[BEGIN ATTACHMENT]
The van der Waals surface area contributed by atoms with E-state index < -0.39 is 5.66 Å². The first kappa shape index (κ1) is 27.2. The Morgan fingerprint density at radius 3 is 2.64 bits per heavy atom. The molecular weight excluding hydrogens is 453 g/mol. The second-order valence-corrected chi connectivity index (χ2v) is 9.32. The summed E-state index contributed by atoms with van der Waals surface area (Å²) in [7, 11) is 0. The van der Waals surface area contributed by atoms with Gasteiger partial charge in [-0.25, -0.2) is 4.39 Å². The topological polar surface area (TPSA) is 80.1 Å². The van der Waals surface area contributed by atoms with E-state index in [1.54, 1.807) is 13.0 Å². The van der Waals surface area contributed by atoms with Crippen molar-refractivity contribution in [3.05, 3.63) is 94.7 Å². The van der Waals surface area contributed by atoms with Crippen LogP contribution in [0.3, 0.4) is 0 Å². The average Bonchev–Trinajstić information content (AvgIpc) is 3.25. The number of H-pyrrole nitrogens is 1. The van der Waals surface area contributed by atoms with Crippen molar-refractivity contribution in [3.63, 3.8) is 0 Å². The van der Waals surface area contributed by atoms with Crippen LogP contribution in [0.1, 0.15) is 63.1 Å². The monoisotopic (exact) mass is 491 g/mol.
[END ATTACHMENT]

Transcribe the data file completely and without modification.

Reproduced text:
The van der Waals surface area contributed by atoms with E-state index < -0.39 is 5.66 Å². The first kappa shape index (κ1) is 27.2. The Morgan fingerprint density at radius 3 is 2.64 bits per heavy atom. The molecular weight excluding hydrogens is 453 g/mol. The second-order valence-corrected chi connectivity index (χ2v) is 9.32. The summed E-state index contributed by atoms with van der Waals surface area (Å²) in [7, 11) is 0. The van der Waals surface area contributed by atoms with Gasteiger partial charge in [-0.25, -0.2) is 4.39 Å². The topological polar surface area (TPSA) is 80.1 Å². The van der Waals surface area contributed by atoms with E-state index in [1.54, 1.807) is 13.0 Å². The van der Waals surface area contributed by atoms with Crippen molar-refractivity contribution in [3.05, 3.63) is 94.7 Å². The van der Waals surface area contributed by atoms with Crippen LogP contribution in [0.3, 0.4) is 0 Å². The average Bonchev–Trinajstić information content (AvgIpc) is 3.25. The number of H-pyrrole nitrogens is 1. The van der Waals surface area contributed by atoms with Crippen molar-refractivity contribution in [3.63, 3.8) is 0 Å². The van der Waals surface area contributed by atoms with Crippen LogP contribution in [0.1, 0.15) is 63.1 Å². The monoisotopic (exact) mass is 491 g/mol.